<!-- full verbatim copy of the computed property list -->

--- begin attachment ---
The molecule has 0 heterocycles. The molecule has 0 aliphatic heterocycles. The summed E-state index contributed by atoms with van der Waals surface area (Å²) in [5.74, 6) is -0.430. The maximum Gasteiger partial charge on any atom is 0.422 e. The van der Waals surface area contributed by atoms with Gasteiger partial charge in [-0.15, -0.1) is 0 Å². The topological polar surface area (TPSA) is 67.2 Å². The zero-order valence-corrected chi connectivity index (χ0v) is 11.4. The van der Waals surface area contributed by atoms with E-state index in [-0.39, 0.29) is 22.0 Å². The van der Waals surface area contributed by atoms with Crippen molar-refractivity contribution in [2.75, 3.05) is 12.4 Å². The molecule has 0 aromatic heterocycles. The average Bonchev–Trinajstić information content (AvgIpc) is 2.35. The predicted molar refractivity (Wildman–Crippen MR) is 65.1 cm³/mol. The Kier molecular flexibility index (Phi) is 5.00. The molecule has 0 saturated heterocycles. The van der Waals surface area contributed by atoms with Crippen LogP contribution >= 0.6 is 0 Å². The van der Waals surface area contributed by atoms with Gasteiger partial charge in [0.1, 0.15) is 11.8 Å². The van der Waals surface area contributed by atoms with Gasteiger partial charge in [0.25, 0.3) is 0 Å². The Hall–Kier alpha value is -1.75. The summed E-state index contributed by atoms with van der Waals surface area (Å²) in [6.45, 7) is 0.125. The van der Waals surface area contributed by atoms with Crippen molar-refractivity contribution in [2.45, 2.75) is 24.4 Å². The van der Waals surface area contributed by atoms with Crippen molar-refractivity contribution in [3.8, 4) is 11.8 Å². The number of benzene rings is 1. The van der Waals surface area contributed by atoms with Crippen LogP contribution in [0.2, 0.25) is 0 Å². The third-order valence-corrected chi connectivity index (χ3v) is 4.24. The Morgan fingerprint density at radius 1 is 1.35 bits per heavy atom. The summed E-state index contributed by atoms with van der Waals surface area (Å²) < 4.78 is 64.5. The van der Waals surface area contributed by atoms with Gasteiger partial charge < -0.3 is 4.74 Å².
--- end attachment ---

The molecule has 0 heterocycles. The molecule has 0 aliphatic heterocycles. The summed E-state index contributed by atoms with van der Waals surface area (Å²) in [5.74, 6) is -0.430. The maximum Gasteiger partial charge on any atom is 0.422 e. The van der Waals surface area contributed by atoms with Gasteiger partial charge in [-0.15, -0.1) is 0 Å². The topological polar surface area (TPSA) is 67.2 Å². The zero-order valence-corrected chi connectivity index (χ0v) is 11.4. The van der Waals surface area contributed by atoms with E-state index in [-0.39, 0.29) is 22.0 Å². The van der Waals surface area contributed by atoms with Crippen molar-refractivity contribution in [2.75, 3.05) is 12.4 Å². The molecule has 0 aromatic heterocycles. The average Bonchev–Trinajstić information content (AvgIpc) is 2.35. The predicted molar refractivity (Wildman–Crippen MR) is 65.1 cm³/mol. The Kier molecular flexibility index (Phi) is 5.00. The molecule has 0 saturated heterocycles. The van der Waals surface area contributed by atoms with Crippen LogP contribution >= 0.6 is 0 Å². The van der Waals surface area contributed by atoms with Gasteiger partial charge in [0.1, 0.15) is 11.8 Å². The van der Waals surface area contributed by atoms with Gasteiger partial charge in [0.25, 0.3) is 0 Å². The Hall–Kier alpha value is -1.75. The summed E-state index contributed by atoms with van der Waals surface area (Å²) in [6.45, 7) is 0.125. The van der Waals surface area contributed by atoms with Crippen molar-refractivity contribution in [2.45, 2.75) is 24.4 Å². The van der Waals surface area contributed by atoms with Crippen molar-refractivity contribution in [3.8, 4) is 11.8 Å². The number of benzene rings is 1. The van der Waals surface area contributed by atoms with Crippen LogP contribution in [0.2, 0.25) is 0 Å². The third-order valence-corrected chi connectivity index (χ3v) is 4.24. The Morgan fingerprint density at radius 1 is 1.35 bits per heavy atom. The summed E-state index contributed by atoms with van der Waals surface area (Å²) < 4.78 is 64.5. The van der Waals surface area contributed by atoms with Gasteiger partial charge < -0.3 is 4.74 Å².